Image credit: Lindsay Reid

The future passes through old buildings

Newly constructed buildings are often energy efficient, but there’s a strong case for retrofitting existing buildings, too.

Sometimes the most sustainable and environmentally friendly building is the one that already exists, as specialists in energy efficient building renovations will say. This is one of the paradoxes faced by the construction industry: while new and increasingly modern buildings can have environmentally-friendly credentials, retrofitted buildings—whether or not they have a heritage designation—also have a role to play in the path toward reducing carbon emissions to net-zero in this sector.

Rethink the role of existing buildings

In 2015, Canada’s building sector accounted for 17 per cent of the country’s total greenhouse gas emissions (including electricity-related emissions). This figure approaches 30% when the carbon footprint of construction sites and materials are taken into account. The construction sector has a huge role to play in Canada’s commitment to reduce its greenhouse gas emissions by 30 per cent by 2030 and to reach net-zero by 2050. 

As the Canada Green Building Council puts it, “zero carbon represents the next frontier for the building sector.” While the Council argues that new construction projects present the best opportunities to achieve zero carbon performance, it also insists on the importance of retrofitting old buildings in order to meet greenhouse gas emissions targets.

In other words, simply demolishing existing buildings and building new ones isn’t a pathway to net-zero⁠—any plans to reduce carbon emissions need to take account all the buildings that already exist. According to experts, it is estimated 70% of buildings standing today will still be in use as of 2050. 

Retrofits offer an opportunity to rethink how the electricity system is integrated into buildings, allowing the addition of electric charging stations for cars or solar panels on the roof, for example. 

“The idea is to develop storage capacity and to adjust electricity demand, producing the greenest and cheapest electricity,” explains Tom-Pierre Frappé-Sénéclauze, director for buildings and urban solutions at the Pembina Institute.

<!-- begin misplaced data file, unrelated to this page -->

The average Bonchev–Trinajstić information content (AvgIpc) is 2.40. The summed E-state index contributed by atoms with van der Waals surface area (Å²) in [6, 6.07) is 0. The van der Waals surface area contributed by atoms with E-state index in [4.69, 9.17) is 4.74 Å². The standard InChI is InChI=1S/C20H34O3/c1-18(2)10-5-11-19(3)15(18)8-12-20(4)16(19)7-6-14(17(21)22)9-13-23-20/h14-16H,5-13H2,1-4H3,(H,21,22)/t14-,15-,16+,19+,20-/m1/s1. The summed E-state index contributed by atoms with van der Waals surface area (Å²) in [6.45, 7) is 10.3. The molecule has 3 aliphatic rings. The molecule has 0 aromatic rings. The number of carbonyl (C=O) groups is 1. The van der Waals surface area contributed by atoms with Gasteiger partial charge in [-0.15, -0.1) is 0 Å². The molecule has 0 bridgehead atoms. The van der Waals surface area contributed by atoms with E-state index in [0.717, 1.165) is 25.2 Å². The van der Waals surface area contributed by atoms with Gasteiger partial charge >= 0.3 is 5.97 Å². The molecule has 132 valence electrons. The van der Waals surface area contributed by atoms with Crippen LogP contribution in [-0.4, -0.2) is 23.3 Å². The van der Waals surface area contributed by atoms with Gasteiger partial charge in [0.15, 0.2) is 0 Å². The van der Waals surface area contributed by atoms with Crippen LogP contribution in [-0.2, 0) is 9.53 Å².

However, just because a building already exists does not mean that it should be saved every time.

“Many old buildings are horrible sources of pollution and some should be torn down and make way for a better construction that would allow more density,” says Frappé-Sénéclauze, pointing that building codes are more demanding today, and new buildings tend to be greener and more energy efficient than the older ones.

What’s old is new again

One example of how old buildings can learn new tricks comes from Winnipeg’s Exchange District, famous for its heritage buildings and old warehouses. Among these buildings stands the Union Bank Tower, a heritage building that was the highest in the city when it was built in 1903. Abandoned and empty for years, it was resurrected in 2010 when the Red River College decided to open part of its campus there. The major renovation project integrated a new 40,000 square foot building with the existing heritage structure.

Prairie Architects Inc., the Winnipeg-based firm which took on the project, says that during construction virgin materials were conserved and 95% of structural elements and 59% of non-structural elements were reused. Further, more than three-quarters of its construction waste was diverted from the landfill and was either recycled or salvaged. Today the LEED-certified building hosts a culinary school.

The Culinary Exchange at Red River College’s Paterson GlobalFoods in Winnipeg. Image credit : Bryan Scott

A foundation for net-zero to build upon

Some say using what already exists in the construction sector could happen in the same way that residential recycling programs have instilled the habit for consumer goods and packaging. 

“We need to find ways to encourage people to invest in buildings that already exist,” says Natalie Bull, Executive Director of the National Trust for Canada. She points out that the heritage sector has been asking for a tax incentive for heritage renovations for some time, modelled on what already exists in the United States in order to preserve historical heritage. 

There’s no one-size-fits-all solution as Canada explores pathways to reduce greenhouse gas emissions across the construction sector; future solutions will have to find a way to address both the old and the new.

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